By: Jacques Nicolas Bellin
Date: 1744 (dated) Paris
Dimensions: 15.5 x 22 inches (39.5 x 56 cm)
This is a fine, uncolored example of Jacques Bellin’s landmark map of colonial America as seen through the lens of French interests. This antique map displays newly acquired information from the exploration of the American interior and massive French claim of La Louisiana by Pierre François-Xavier de Charlevoix in 1720-21.
The map centers on the Mississippi River and La Louisiane which extends from the Spanish territory of New Mexico in the west to the Appalachian Mountains in the East that separates La Louisiane from the English Colonies along the eastern seaboard. The map extends north enough to include the Great Lakes of Michigan, Huron, Erie, and Ontario but not Lake Superior. All of present-day Texas is depicted in the south as well as most of Florida save for the southern archipelago, the exact shape of which had perplexed map makers for ages.
Some cartographic inaccuracies include the general shape of Michigan and Florida as well as the near connection of the Missouri River and Rio Grande (named R. Bravo or R. del Norte). A multitude of Native American nations and villages can be found throughout the map as well as a smattering of French forts and frontier outposts. Some tribes found in this map worth mentioning are the Iroquois, Huron, Cherokee, Miami, Chickasaw, Sioux, Osage, and Apache to name a few.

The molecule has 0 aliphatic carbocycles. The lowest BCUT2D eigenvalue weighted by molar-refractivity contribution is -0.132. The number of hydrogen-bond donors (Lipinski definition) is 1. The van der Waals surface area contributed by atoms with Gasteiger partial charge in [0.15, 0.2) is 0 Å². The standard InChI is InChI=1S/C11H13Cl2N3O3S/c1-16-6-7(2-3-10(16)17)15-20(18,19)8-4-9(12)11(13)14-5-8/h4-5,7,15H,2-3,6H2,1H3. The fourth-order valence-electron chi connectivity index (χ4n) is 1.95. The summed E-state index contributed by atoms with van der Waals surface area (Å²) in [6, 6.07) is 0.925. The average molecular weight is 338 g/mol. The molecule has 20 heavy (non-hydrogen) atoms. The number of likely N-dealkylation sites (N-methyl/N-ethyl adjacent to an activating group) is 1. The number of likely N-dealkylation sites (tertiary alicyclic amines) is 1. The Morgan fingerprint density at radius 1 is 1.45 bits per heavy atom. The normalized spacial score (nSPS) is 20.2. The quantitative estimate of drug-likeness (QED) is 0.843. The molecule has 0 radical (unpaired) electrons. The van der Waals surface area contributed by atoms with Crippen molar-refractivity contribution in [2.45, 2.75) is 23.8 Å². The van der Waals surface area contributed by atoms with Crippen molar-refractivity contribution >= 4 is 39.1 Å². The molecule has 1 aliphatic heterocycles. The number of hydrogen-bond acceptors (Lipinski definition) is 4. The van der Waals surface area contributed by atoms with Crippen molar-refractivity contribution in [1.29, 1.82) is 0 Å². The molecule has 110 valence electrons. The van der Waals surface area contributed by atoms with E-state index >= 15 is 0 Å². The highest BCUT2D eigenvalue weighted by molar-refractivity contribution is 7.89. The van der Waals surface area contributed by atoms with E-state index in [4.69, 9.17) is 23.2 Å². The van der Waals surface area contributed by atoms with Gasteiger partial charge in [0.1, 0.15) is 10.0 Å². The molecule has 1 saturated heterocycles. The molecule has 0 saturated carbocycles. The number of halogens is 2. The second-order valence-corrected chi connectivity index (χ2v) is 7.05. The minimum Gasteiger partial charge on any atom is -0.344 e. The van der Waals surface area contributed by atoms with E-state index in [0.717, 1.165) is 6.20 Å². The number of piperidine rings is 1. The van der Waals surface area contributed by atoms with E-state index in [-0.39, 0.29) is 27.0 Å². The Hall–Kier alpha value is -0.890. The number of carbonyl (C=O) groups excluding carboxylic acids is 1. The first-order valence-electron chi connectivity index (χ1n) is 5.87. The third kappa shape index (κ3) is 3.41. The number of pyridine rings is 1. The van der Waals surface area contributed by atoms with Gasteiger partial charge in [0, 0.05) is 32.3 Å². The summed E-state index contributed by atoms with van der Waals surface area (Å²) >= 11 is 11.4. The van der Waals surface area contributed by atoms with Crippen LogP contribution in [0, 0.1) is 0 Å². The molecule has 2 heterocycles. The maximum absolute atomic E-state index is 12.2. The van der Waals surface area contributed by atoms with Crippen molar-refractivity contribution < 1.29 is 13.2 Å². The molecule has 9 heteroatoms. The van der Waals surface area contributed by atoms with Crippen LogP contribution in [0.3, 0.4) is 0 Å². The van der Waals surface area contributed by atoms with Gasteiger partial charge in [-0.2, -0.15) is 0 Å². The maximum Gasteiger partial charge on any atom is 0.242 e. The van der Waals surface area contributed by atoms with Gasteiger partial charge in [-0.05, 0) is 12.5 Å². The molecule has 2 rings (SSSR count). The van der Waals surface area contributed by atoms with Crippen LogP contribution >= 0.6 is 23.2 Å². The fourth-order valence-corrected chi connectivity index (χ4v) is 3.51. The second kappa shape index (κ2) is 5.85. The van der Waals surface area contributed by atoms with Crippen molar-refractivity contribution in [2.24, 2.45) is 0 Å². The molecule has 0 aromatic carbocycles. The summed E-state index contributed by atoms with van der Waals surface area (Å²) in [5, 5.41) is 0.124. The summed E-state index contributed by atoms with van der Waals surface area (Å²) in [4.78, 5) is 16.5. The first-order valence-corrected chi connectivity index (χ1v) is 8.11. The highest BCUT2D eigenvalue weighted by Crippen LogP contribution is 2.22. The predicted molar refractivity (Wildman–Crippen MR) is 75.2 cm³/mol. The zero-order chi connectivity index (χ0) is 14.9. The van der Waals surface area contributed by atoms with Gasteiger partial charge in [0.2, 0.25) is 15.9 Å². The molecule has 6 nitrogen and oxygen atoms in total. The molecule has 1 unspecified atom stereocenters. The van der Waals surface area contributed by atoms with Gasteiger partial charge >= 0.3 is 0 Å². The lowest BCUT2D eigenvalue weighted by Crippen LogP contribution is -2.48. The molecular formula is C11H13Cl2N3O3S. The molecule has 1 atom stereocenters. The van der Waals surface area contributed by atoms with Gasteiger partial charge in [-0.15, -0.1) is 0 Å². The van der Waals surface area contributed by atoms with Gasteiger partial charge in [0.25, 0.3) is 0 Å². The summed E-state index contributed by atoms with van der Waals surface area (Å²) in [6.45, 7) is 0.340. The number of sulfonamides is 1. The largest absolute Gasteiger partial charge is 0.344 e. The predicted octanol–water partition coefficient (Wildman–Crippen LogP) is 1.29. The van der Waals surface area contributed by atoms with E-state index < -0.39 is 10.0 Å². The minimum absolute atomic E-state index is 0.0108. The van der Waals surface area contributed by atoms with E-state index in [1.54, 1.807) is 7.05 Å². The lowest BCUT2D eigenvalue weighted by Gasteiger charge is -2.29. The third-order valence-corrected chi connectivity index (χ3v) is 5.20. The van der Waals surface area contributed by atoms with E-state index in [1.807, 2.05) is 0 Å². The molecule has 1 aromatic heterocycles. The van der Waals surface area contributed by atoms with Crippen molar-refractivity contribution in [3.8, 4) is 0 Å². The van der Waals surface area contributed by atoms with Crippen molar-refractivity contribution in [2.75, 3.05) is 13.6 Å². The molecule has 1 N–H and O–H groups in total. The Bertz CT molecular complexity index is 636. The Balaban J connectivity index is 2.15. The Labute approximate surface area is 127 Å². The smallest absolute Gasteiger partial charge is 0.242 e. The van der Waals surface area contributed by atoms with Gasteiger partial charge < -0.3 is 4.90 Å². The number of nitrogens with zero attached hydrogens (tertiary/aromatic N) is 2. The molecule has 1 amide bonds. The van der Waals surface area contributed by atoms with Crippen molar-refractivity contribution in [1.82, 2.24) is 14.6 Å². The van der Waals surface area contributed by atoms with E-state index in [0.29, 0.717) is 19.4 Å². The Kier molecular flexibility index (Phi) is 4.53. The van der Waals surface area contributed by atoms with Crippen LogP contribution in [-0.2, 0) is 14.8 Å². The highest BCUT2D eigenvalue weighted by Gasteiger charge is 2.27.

Pierre François-Xavier de Charlevoix, a French Jesuit priest set out for the new world under the request of the Duke of Orleans with a mission to determine a viable path to the Pacific and record the current state of the colonies in New Fance and La Louisiane. In September of 1720 he reached Quebec and with information attained by French fur trappers made his way through the Great Lakes, at one point reaching Green Bay before heading to the southern end of Lake Michigan. From there he took the St. Joseph River to the Illinois, reaching the Mississippi River by 1721. He spent time traveling the Mississippi and exploring Illinois country before heading south to New Orleans, effectively ending his expedition.
After his return to France he would eventually compile his notes and maps for the publication of Histoire et description générale de la Nouvelle France in 1744 of which this map along with several others was included. The book would quickly become recognized as the most significant study of the American interior to date and its map would influence many others to follow.
Thomas Jefferson owned a copy of the work and it no doubt helped influence his decision to purchase the Louisiana Territory from Napoléon Bonaparte in 1803. The acquisition of the Louisiana Territory more than doubled the size of the United States and set the wheels in motion for the Lewis and Clark expedition by way of the Missouri that disappears into the top left corner of the map leaving it the only viable option for a waterway to the Pacific.
Condition: This map is in A condition, in its original uncolored state with no tears that extend into the map. The left margin is narrow in places and in two areas comes right up to the neatline. Such narrow margins are somewhat common for this map.
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